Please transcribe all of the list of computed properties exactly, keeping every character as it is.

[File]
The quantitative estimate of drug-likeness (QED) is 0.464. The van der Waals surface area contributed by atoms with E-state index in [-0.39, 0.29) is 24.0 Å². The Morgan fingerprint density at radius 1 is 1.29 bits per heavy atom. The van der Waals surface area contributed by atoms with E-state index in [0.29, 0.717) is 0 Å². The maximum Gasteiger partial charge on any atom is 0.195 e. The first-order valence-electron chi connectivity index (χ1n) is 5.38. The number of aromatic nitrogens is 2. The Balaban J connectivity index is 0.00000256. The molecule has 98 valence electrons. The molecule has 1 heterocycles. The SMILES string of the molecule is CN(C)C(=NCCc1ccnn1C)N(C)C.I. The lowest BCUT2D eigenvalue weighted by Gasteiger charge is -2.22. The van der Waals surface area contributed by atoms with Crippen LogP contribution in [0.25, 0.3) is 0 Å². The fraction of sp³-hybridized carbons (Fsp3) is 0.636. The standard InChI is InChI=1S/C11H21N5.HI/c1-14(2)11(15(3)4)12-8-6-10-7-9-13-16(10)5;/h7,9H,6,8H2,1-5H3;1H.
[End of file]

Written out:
The quantitative estimate of drug-likeness (QED) is 0.464. The van der Waals surface area contributed by atoms with E-state index in [-0.39, 0.29) is 24.0 Å². The Morgan fingerprint density at radius 1 is 1.29 bits per heavy atom. The van der Waals surface area contributed by atoms with E-state index in [0.29, 0.717) is 0 Å². The maximum Gasteiger partial charge on any atom is 0.195 e. The first-order valence-electron chi connectivity index (χ1n) is 5.38. The number of aromatic nitrogens is 2. The Balaban J connectivity index is 0.00000256. The molecule has 98 valence electrons. The molecule has 1 heterocycles. The SMILES string of the molecule is CN(C)C(=NCCc1ccnn1C)N(C)C.I. The lowest BCUT2D eigenvalue weighted by Gasteiger charge is -2.22. The van der Waals surface area contributed by atoms with Crippen LogP contribution in [0.25, 0.3) is 0 Å². The fraction of sp³-hybridized carbons (Fsp3) is 0.636. The standard InChI is InChI=1S/C11H21N5.HI/c1-14(2)11(15(3)4)12-8-6-10-7-9-13-16(10)5;/h7,9H,6,8H2,1-5H3;1H.